Humans the organization of the text has been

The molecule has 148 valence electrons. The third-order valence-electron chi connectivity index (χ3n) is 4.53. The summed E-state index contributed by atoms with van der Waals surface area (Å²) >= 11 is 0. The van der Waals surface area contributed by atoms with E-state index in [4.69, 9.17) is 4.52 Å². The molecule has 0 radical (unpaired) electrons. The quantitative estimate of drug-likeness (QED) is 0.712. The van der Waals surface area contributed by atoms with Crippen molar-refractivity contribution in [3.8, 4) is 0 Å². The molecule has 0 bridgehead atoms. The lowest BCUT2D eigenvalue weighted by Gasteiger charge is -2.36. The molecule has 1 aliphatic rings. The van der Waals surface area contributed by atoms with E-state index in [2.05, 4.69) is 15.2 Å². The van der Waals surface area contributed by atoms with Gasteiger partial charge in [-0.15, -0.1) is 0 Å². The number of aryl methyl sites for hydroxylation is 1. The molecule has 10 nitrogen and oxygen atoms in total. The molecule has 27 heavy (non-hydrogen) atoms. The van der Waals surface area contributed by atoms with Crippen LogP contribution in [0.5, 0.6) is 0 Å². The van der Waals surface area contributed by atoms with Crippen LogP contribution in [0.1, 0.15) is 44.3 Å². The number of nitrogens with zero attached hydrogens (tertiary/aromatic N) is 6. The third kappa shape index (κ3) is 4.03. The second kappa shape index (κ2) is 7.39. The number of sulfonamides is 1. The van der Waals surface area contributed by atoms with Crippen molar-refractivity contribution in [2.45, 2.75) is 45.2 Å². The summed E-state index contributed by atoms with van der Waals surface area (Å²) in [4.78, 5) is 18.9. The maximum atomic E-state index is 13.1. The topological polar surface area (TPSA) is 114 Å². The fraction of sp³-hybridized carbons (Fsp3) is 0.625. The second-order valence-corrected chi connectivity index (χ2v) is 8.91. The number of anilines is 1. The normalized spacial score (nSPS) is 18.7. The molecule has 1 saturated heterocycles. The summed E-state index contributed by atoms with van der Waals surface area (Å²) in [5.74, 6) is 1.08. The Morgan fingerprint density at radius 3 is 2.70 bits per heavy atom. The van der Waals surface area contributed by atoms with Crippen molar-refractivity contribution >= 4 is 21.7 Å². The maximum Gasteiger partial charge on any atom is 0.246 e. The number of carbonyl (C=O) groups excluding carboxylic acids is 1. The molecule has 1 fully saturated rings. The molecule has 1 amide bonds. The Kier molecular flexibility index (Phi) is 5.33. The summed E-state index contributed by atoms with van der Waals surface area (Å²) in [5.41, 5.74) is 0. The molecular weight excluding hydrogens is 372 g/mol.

Humans are diverse and dynamic social beings, to understand this diversity a mechanical approach is not always suitable; this emerge a call for qualitative inquiry i.e. looking into it through subjective lens. In the recent past, an extensive growth in qualitative field of research has been witnessed, particularly in the occupational settings. At workplaces, there are issues, concerns, and situations which are complicated hence are extremely important to address. Since these revolve around humans, an angle is needed to peep into the matter through the perspective of the concerned. Qualitative inquiries seek to explain the research observations by means of insights which are hard to produce with quantitative methods. Qualitative research is exhilarating, flexible and multi-foci in nature. Despite of the growing popularity of this field and a large number of submissions, there is a low rate of publishable acceptability, reason being the fundamental methodology to pursue a qualitative research goes missing. Incorporating the theoretical knowledge into their work is a challenge to neophytes. The beginner has little knowledge about the concepts and application of different paradigms of existing qualitative methods, hence get confused. Thus, this gap creates an urgency to help those who are interested in beginning research work by means of qualitative methods. To overcome these concerns and limitations, a chapter highlighting the basic exposure of this genus is proposed here. It will serve the purpose of amplifying the basic conception of a qualitative inquiry. Both the novice and the experienced researchers can refer to this chapter while constructing a successful premise of a qualitative inquiry. The target audience is mostly the students and scholars conducting empirical research work; the faculties and the managers who are handling the human diversity at their workplaces, whose varied needs are persistently evolving. The structure of this chapter is arranged in a simplified way. Remembering the words of (Gephart, 2004) the relationship of theory and methodology is important; the organization of the text has been composed in a way that reflects the linkage of all elements in the framework with one another. To assimilate the readers, discussion begun by mentioning about the field of study, and then moving to the need and emergence of qualitative inquiry talking about- why these types of studies are growing with the passage of time? One of the prime reasons for conducting a qualitative study is that its nature is exploratory (Mason, 2002). Meaning, not much literature is available about the subject or the inhabitants under observation, and the researcher has the scope to build a theory. This feature of novel exploration attracts the researchers to undertake such research inquiries and unfold different realities about the social processes. In an organizational setting, there are vast opportunities for an investigator to observe, explore and discover the interaction processes of social beings but it is challenging to decide upon the selection of a method to study. To explicate the concept of what qualitative inquiry is; what different paradigms and types of qualitative methods are? I have employed straightforward language and lucid illustrations (readers may use them for cross-reference), to simplify the description, and also have integrated some review questions to ensure that the readers curiosity in the concept remain intact. In general, qualitative research has a long history in several disciplines, while particularly in organization settings qualitative methods is taking a hike, as it holds the capability to bring out an in-depth understanding of a phenomenon.  The longer the development proceeded, the more a profile of what was meant by this term became clear. Knowledge of past research and theory can help a researcher to focus and choose a unit of analysis relevant to the undertaken problem. Certain studies conducted in past and present have also been cited in the chapter to strike a balance between the knowledge existed and evolving overtime in field of qualitative research.Qualitative research is an interesting field of study in natural setting that encompasses through subjectivity, flexibility and reflexivity. It is a manifold concept which is based upon qualitative methods in practice and often studies phenomena in the real world setting. Qualitative researchers stress the socially constructed nature of reality, the intimate relationship between the researcher, the subject, and the situational constraints that shape a study. Emphasis of such research is the value-laden nature of inquiry. In contrast, quantitative studies emphasize the measurement and analysis of the causal relationships between variables and processes as a value-free framework (Denzin & Lincoln, 1998). The word qualitative implies an emphasis on the qualities of entities and connotation that are not experimentally examined or quantitatively measured (if measured at all) so, individual opinion is crucial to begin and assimilate this kind of study. Textual materials such as interview transcripts, field notes, and/or visual materials such as artifacts, photographs, video recordings, that document human experiences about others and/or ones self in social action and reflexive states etc are some forms of this methodologys construal. With the advent of rapid social changes and heterogeneity in life, social researchers are increasingly confronted with new social contexts and perspectives. Workplace environment influence the behaviour and interaction aspects of the workers, which expands the scope for the scholars to conduct qualitative investigations. Hence, it becomes relevant in this context to know the fundamental elements of qualitative studies. These are so diversified to them that their traditional deductive methodologies deriving research hypotheses from theoretical models and empirically testing them are failing due to the differentiation of objects. Thus, research is increasingly inclined towards inductive strategies in form of qualitative studies. It is conducted within and across multiple disciplines for instance education, sociology, anthropology, psychology, communication, social work, organizational studies and other related fields. Qualitative research stresses on descriptions of words rather than quantification in the collection and analysis of data. As cited in (Taylor, Bogdan, & DeVault, 2016), the theoretical underpinning of social science research is dominated by two popular perspectives; the first is positivism and the second is phenomenology. The foundation of the former is credited especially to Auguste Comte (1896) and Émile Durkheim (1938) in the early 19th and the 20th centuries. While the latter, phenomenological viewpoint, has followed the lead of (Deutscher, 1973) traces its roots in philosophical and sociological backgrounds (also see Berger & Luckmann, 1967; Bruyn,1966).  A positivist orientation is labeled as scientific and assumes that reality exists out there which is observable, stable, and measurable, while, the phenomenological orientation believes that reality is socially constructed, and there are manifold ways in which a single event can be interpreted (Merriam, 2009). Both the approaches embark on dissimilar problems and seek diverse answers, hence, their methodologies differ. The positivist employs methods like questionnaires, inventories, and demographic details that produce data amenable to statistical analysis. While, the phenomenologist seek answers by using qualitative methods, such as observations, in-depth interviews, field-notes etc. The span of this field is not only limited to involve others as a subject but it also includes inter and intra convoluted relationships among people and groups.  The aim of this chapter is not to describe any method of study as the best among the rest, but to familiarize the novice with the different orientations that exist or are evolving over time along with the issues related so as to enable an understanding about the basic foundations of qualitative field. Before a researcher decide upon which method to follow, its foremost significant for him/her to know that each method is selected in relation to a research problem and not only this, but also the common problems and issues that need focused consideration from the researcher to maintain the integrity and confidentiality of the subject.